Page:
Once a tree is given a TPO it remains binding no matter who owns the land. Even if all you want to do is remove a dead branch from a protected tree you must still get permission from the local council.
If your local council refuses you can make an appeal to the Department of the Environment within 28 days of your local authority refusing.
Your liability:
Whether a tree in your garden has a TPO or not, if it is on your property it is your responsibility.
Whether you planted the tree or not, if you are the owners and it causes damage to someone's house or garden then you will be responsible for putting it right.
To be on the safe side it's best to make sure that your insurance policy covers you for any potential damage that the trees might cause and will pay for the cost of putting any damage right. This should include damage caused to drains out side of our property, damage to a neighbour's foundations and any lifting of paving.
If one of your trees grows into an electricity cable and disturbs the power supply lines, the electricity company has the right to prune or fell the tree and send you the bill. This is also the case if one of your trees is obstructing a public footpath or dangerously overhanging a public highway.
Roots and overhanging branches
It is best to make regular checks for diseased or damaged branches, or root damage to drains or foundations, before any problems arise.
Your neighbour has the right to cut off any overhanging trees or branches but must return whatever they chop off to the tree's owner, including any fruit.
They are also entitled to remove any invading roots from their garden. If the invading roots are very deep then the neighbour may be entitled to get the work done professionally and claim for it on the tree owner's household contents insurance policy.
Tree owners are not responsible for fallen leaves and any damage that leaves might cause to neighbouring drains, lawns or pathways.

Problems with neighbours
In today's built up inner city areas where lots of people are crammed in to small spaces neighbours can be a problem in a number of ways. Problems with neighbours garden
Noise and other people's problem pets can disrupt a peaceful evening in the garden but even in the countryside, where gardens tend to be a little more spacious, there can be problems with bonfires or excessively weedy neighbouring gardens.
If you know your rights you can deal with your neighbours in the best possible way.
Noisy neighbours
The tearing noise of loud garden machinery and power tools or the thumping music of regular garden parties or BBQs can shatter the peace of neighbouring gardens.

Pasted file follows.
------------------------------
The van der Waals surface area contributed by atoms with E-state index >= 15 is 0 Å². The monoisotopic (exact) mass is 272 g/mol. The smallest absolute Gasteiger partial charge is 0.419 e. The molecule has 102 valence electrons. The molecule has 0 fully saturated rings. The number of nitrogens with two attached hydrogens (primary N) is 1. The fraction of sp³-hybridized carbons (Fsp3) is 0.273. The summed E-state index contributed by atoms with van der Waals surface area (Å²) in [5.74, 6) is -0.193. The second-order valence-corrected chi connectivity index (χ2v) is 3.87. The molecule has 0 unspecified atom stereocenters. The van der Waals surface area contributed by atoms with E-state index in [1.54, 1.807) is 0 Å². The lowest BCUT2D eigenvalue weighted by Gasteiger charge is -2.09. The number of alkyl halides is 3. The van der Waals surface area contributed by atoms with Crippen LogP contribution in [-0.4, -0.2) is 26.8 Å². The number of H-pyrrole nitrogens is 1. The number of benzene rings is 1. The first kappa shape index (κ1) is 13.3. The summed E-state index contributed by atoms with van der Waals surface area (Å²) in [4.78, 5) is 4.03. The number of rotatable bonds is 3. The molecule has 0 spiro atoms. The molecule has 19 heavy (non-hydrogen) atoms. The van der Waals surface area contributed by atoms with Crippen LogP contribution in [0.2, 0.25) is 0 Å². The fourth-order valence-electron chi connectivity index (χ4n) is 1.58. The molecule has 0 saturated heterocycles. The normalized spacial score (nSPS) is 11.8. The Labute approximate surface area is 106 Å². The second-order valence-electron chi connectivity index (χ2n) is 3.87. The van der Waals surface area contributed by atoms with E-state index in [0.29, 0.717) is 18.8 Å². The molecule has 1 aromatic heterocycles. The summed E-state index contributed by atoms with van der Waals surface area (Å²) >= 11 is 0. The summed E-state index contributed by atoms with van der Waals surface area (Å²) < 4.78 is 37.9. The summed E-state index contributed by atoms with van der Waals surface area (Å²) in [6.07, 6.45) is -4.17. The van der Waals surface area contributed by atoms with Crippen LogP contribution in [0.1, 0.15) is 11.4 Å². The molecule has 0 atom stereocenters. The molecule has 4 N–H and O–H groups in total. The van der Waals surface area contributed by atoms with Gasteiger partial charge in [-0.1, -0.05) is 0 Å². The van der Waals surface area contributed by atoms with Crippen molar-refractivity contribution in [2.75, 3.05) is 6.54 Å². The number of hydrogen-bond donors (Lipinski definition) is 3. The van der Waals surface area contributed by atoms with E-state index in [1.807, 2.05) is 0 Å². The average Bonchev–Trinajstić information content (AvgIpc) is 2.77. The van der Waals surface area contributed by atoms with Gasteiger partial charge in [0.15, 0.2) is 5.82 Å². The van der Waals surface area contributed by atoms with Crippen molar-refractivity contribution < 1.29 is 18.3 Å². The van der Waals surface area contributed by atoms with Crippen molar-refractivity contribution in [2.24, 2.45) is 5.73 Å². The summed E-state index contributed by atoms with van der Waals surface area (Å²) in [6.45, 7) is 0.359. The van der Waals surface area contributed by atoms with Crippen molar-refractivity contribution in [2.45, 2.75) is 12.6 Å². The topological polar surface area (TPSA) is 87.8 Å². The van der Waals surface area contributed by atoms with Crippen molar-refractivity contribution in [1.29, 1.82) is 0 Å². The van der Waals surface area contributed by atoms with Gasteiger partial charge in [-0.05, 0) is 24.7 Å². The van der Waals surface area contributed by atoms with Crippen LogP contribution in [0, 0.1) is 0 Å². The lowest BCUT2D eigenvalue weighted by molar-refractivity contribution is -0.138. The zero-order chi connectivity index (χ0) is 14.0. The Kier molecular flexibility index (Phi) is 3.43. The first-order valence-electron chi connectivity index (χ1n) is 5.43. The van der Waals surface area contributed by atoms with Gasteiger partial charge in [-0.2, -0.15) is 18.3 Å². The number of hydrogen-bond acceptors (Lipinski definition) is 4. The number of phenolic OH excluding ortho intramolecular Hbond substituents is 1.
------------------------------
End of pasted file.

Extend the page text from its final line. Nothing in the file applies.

Since the Noise Act was passed in 1996, it is much easier for neighbours to take firm action over anti-social noise. If tolerance and negotiation has broken down the Local Environmental Health Officers should be able to help, particularly if the disturbing noises are between 11pm and 7pm.
If the noise exceeds a set level EHOs can warn your neighbour and if that warning is not heeded to your noisy neighbour could receive and immediate fine of £100.
Keep a record of persistent noise in a log book or diary and see if you can get your other neighbours to do the same. The EHO has the power to specify what neighbours must do to cut down noise and if they refuse to comply their noisy equipment may be confiscated and they could be fined up to £1,000.
Bonfires and incinerators
Each local council has its own guidelines to burning rubbish in the garden, check with yours to see if you have the right.
If your local council allows the practice of burning rubbish then follow these guidelines...
You have the right to burn garden rubbish but you must watch the fire while it is alight and make sure that it is kept under control.
If a neighbour regularly has fires or burns material other than normal garden rubbish and this is a nuisance to you, then ask your local environmental officer to restrict their actions.
It is more neighbourly and more environmental friendly to use a shredder and to break up garden cuttings and then either compost them, mulch them or take them to the local tip.
Check with your local council to find out if there are any by-laws that forbid the lighting of bonfires at certain times.
Weeds and pests
Weeds invading from a nearby neglected garden can be a real source of annoyance but, however fed up you become, it is always best to deal with neighbours as amicably as possible. If the owner is busy or simply not interested in the garden a few words of encouragement might help.
If the problem persists and is disturbing the enjoyment and maintenance of your garden it might amount to a nuisance. In this case you may be able to get an order served by the Department of the Environment on to the owners to prevent the weeds or pests from spreading.
A householder can be ordered to prevent the spread of certain damaging weeds under the Weeds Act of 1959. This covers weeds such as spear thistle, creeping or filed thistle, curled or broad leaved dock and ragwort. Failing to control these weeds can incur a fine.
The Wildlife and Countryside Act makes it an offence to plant, or cause to grow wild, Japanese knotweed and giant hogweed.
If you are having no luck with your neighbour then prevention could be the answer. Stop creeping perennial weeds from getting into your garden by sinking a barrier 15cm (6in) along the boundary of your property.